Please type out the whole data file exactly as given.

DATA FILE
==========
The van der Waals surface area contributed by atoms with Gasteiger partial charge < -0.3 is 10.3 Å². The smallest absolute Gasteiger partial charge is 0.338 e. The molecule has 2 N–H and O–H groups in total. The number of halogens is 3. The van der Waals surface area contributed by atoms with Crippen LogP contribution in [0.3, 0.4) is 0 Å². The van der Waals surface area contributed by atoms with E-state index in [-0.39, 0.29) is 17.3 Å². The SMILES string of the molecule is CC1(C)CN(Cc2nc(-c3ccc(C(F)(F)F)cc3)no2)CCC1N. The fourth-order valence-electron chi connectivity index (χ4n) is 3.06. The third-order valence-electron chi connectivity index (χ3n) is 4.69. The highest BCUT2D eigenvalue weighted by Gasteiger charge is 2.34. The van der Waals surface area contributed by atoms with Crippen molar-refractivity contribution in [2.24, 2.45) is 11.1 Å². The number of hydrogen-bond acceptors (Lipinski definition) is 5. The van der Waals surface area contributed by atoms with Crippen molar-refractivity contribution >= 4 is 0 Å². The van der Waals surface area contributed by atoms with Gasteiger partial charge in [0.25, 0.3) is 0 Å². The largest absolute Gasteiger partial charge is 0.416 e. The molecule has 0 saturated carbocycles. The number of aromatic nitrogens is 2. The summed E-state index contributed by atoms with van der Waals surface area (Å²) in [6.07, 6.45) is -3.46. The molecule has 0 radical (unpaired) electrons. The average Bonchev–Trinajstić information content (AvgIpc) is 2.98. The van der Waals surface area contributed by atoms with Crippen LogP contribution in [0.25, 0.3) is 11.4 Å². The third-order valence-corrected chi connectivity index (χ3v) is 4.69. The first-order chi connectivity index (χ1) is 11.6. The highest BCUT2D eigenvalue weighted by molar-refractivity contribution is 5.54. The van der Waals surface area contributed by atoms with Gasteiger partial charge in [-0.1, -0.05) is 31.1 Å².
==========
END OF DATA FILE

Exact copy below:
The van der Waals surface area contributed by atoms with Gasteiger partial charge < -0.3 is 10.3 Å². The smallest absolute Gasteiger partial charge is 0.338 e. The molecule has 2 N–H and O–H groups in total. The number of halogens is 3. The van der Waals surface area contributed by atoms with Crippen LogP contribution in [0.3, 0.4) is 0 Å². The van der Waals surface area contributed by atoms with E-state index in [-0.39, 0.29) is 17.3 Å². The SMILES string of the molecule is CC1(C)CN(Cc2nc(-c3ccc(C(F)(F)F)cc3)no2)CCC1N. The fourth-order valence-electron chi connectivity index (χ4n) is 3.06. The third-order valence-electron chi connectivity index (χ3n) is 4.69. The highest BCUT2D eigenvalue weighted by Gasteiger charge is 2.34. The van der Waals surface area contributed by atoms with Crippen molar-refractivity contribution in [2.24, 2.45) is 11.1 Å². The number of hydrogen-bond acceptors (Lipinski definition) is 5. The van der Waals surface area contributed by atoms with Crippen molar-refractivity contribution >= 4 is 0 Å². The van der Waals surface area contributed by atoms with Gasteiger partial charge in [0.25, 0.3) is 0 Å². The largest absolute Gasteiger partial charge is 0.416 e. The molecule has 0 saturated carbocycles. The number of aromatic nitrogens is 2. The summed E-state index contributed by atoms with van der Waals surface area (Å²) in [6.07, 6.45) is -3.46. The molecule has 0 radical (unpaired) electrons. The average Bonchev–Trinajstić information content (AvgIpc) is 2.98. The van der Waals surface area contributed by atoms with Crippen LogP contribution in [0.25, 0.3) is 11.4 Å². The third-order valence-corrected chi connectivity index (χ3v) is 4.69. The first-order chi connectivity index (χ1) is 11.6. The highest BCUT2D eigenvalue weighted by molar-refractivity contribution is 5.54. The van der Waals surface area contributed by atoms with Gasteiger partial charge in [-0.1, -0.05) is 31.1 Å².